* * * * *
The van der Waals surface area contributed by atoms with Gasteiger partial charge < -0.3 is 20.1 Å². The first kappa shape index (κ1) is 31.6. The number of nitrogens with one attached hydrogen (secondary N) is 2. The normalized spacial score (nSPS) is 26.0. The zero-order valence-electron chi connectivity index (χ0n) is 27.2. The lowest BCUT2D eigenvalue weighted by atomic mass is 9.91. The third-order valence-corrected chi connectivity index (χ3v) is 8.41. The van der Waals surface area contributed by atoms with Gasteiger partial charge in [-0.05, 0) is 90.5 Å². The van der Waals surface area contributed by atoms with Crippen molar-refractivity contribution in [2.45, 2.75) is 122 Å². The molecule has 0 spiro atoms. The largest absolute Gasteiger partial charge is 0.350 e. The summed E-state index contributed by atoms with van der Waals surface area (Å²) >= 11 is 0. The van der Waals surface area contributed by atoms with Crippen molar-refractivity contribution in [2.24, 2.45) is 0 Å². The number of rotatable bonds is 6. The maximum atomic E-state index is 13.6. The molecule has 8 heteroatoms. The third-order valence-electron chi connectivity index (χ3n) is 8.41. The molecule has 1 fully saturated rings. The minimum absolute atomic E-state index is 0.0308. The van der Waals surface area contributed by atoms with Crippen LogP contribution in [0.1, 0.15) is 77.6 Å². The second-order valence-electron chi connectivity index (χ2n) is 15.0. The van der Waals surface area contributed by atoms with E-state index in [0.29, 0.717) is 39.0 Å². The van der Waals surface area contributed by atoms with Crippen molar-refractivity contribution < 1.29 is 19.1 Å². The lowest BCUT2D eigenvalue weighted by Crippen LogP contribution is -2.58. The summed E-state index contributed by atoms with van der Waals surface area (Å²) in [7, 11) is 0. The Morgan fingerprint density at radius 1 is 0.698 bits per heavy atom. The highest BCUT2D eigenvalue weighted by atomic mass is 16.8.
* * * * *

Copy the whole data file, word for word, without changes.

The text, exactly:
The van der Waals surface area contributed by atoms with Gasteiger partial charge < -0.3 is 20.1 Å². The first kappa shape index (κ1) is 31.6. The number of nitrogens with one attached hydrogen (secondary N) is 2. The normalized spacial score (nSPS) is 26.0. The zero-order valence-electron chi connectivity index (χ0n) is 27.2. The lowest BCUT2D eigenvalue weighted by atomic mass is 9.91. The third-order valence-corrected chi connectivity index (χ3v) is 8.41. The van der Waals surface area contributed by atoms with Gasteiger partial charge in [-0.05, 0) is 90.5 Å². The van der Waals surface area contributed by atoms with Crippen molar-refractivity contribution in [2.45, 2.75) is 122 Å². The molecule has 0 spiro atoms. The largest absolute Gasteiger partial charge is 0.350 e. The summed E-state index contributed by atoms with van der Waals surface area (Å²) >= 11 is 0. The van der Waals surface area contributed by atoms with Crippen molar-refractivity contribution in [2.24, 2.45) is 0 Å². The number of rotatable bonds is 6. The maximum atomic E-state index is 13.6. The molecule has 8 heteroatoms. The third-order valence-electron chi connectivity index (χ3n) is 8.41. The molecule has 1 fully saturated rings. The minimum absolute atomic E-state index is 0.0308. The van der Waals surface area contributed by atoms with Crippen LogP contribution in [0.1, 0.15) is 77.6 Å². The second-order valence-electron chi connectivity index (χ2n) is 15.0. The van der Waals surface area contributed by atoms with E-state index in [0.29, 0.717) is 39.0 Å². The van der Waals surface area contributed by atoms with Crippen molar-refractivity contribution < 1.29 is 19.1 Å². The lowest BCUT2D eigenvalue weighted by Crippen LogP contribution is -2.58. The summed E-state index contributed by atoms with van der Waals surface area (Å²) in [7, 11) is 0. The Morgan fingerprint density at radius 1 is 0.698 bits per heavy atom. The highest BCUT2D eigenvalue weighted by atomic mass is 16.8.